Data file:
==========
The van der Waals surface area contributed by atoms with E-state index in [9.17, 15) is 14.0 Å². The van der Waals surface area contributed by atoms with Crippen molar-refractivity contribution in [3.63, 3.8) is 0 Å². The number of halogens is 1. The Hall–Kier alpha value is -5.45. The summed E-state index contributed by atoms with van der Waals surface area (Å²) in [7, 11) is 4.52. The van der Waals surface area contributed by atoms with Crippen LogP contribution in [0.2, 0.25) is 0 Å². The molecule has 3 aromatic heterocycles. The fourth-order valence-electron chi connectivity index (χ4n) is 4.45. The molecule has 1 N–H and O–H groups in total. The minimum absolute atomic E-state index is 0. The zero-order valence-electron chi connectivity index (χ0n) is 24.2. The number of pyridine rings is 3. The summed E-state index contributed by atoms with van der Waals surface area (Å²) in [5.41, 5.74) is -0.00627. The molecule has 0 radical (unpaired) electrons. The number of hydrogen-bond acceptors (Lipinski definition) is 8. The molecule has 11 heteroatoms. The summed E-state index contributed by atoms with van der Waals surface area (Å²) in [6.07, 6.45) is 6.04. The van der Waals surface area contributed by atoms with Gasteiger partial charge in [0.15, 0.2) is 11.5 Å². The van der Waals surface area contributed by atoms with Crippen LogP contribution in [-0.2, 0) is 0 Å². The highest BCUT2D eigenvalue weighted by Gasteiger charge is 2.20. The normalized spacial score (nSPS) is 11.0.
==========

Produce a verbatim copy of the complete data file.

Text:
The van der Waals surface area contributed by atoms with E-state index in [9.17, 15) is 14.0 Å². The van der Waals surface area contributed by atoms with Crippen molar-refractivity contribution in [3.63, 3.8) is 0 Å². The number of halogens is 1. The Hall–Kier alpha value is -5.45. The summed E-state index contributed by atoms with van der Waals surface area (Å²) in [7, 11) is 4.52. The van der Waals surface area contributed by atoms with Crippen LogP contribution in [0.2, 0.25) is 0 Å². The molecule has 3 aromatic heterocycles. The fourth-order valence-electron chi connectivity index (χ4n) is 4.45. The molecule has 1 N–H and O–H groups in total. The minimum absolute atomic E-state index is 0. The zero-order valence-electron chi connectivity index (χ0n) is 24.2. The number of pyridine rings is 3. The summed E-state index contributed by atoms with van der Waals surface area (Å²) in [5.41, 5.74) is -0.00627. The molecule has 0 radical (unpaired) electrons. The number of hydrogen-bond acceptors (Lipinski definition) is 8. The molecule has 11 heteroatoms. The summed E-state index contributed by atoms with van der Waals surface area (Å²) in [6.07, 6.45) is 6.04. The van der Waals surface area contributed by atoms with Gasteiger partial charge in [0.15, 0.2) is 11.5 Å². The van der Waals surface area contributed by atoms with Crippen LogP contribution in [-0.2, 0) is 0 Å². The highest BCUT2D eigenvalue weighted by Gasteiger charge is 2.20. The normalized spacial score (nSPS) is 11.0.